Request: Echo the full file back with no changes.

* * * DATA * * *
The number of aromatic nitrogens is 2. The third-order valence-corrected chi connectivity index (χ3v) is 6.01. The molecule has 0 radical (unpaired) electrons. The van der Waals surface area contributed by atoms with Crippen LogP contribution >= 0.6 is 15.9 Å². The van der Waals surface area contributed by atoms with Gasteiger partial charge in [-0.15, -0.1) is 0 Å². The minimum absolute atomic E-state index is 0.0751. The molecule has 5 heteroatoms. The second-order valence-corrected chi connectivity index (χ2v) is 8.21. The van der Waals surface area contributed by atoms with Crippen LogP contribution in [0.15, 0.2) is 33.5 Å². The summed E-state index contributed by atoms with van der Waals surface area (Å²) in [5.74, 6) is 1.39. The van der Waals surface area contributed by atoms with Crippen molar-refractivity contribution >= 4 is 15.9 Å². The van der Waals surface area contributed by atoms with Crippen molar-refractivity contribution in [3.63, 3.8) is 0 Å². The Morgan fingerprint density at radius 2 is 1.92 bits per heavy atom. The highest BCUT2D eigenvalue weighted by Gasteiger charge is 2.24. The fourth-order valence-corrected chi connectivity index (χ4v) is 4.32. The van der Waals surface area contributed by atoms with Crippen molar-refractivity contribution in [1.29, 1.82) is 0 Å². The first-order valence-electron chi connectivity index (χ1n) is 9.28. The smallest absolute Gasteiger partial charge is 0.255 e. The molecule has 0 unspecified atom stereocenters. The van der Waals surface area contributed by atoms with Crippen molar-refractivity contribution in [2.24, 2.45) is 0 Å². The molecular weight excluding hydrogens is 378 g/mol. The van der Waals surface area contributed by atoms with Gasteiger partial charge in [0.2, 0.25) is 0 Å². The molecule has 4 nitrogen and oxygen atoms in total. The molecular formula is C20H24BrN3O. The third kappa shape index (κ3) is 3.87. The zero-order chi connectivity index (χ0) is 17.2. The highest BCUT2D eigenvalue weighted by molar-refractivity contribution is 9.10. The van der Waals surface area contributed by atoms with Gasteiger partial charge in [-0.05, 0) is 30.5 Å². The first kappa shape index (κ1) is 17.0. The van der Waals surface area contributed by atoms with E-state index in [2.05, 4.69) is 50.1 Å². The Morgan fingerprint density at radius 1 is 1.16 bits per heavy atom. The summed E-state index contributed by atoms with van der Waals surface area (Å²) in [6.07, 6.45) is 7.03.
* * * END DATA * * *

The number of aromatic nitrogens is 2. The third-order valence-corrected chi connectivity index (χ3v) is 6.01. The molecule has 0 radical (unpaired) electrons. The van der Waals surface area contributed by atoms with Crippen LogP contribution >= 0.6 is 15.9 Å². The van der Waals surface area contributed by atoms with Gasteiger partial charge in [-0.15, -0.1) is 0 Å². The minimum absolute atomic E-state index is 0.0751. The molecule has 5 heteroatoms. The second-order valence-corrected chi connectivity index (χ2v) is 8.21. The van der Waals surface area contributed by atoms with Crippen LogP contribution in [0.15, 0.2) is 33.5 Å². The summed E-state index contributed by atoms with van der Waals surface area (Å²) in [5.74, 6) is 1.39. The van der Waals surface area contributed by atoms with Crippen molar-refractivity contribution >= 4 is 15.9 Å². The van der Waals surface area contributed by atoms with Crippen molar-refractivity contribution in [3.63, 3.8) is 0 Å². The Morgan fingerprint density at radius 2 is 1.92 bits per heavy atom. The highest BCUT2D eigenvalue weighted by Gasteiger charge is 2.24. The fourth-order valence-corrected chi connectivity index (χ4v) is 4.32. The van der Waals surface area contributed by atoms with Crippen molar-refractivity contribution in [1.29, 1.82) is 0 Å². The first-order valence-electron chi connectivity index (χ1n) is 9.28. The smallest absolute Gasteiger partial charge is 0.255 e. The molecule has 0 unspecified atom stereocenters. The van der Waals surface area contributed by atoms with Crippen molar-refractivity contribution in [2.24, 2.45) is 0 Å². The molecular weight excluding hydrogens is 378 g/mol. The van der Waals surface area contributed by atoms with Gasteiger partial charge in [0.2, 0.25) is 0 Å². The molecule has 4 nitrogen and oxygen atoms in total. The molecular formula is C20H24BrN3O. The third kappa shape index (κ3) is 3.87. The zero-order chi connectivity index (χ0) is 17.2. The highest BCUT2D eigenvalue weighted by molar-refractivity contribution is 9.10. The van der Waals surface area contributed by atoms with Gasteiger partial charge in [-0.05, 0) is 30.5 Å². The first kappa shape index (κ1) is 17.0. The van der Waals surface area contributed by atoms with E-state index in [2.05, 4.69) is 50.1 Å². The Morgan fingerprint density at radius 1 is 1.16 bits per heavy atom. The summed E-state index contributed by atoms with van der Waals surface area (Å²) in [6.07, 6.45) is 7.03.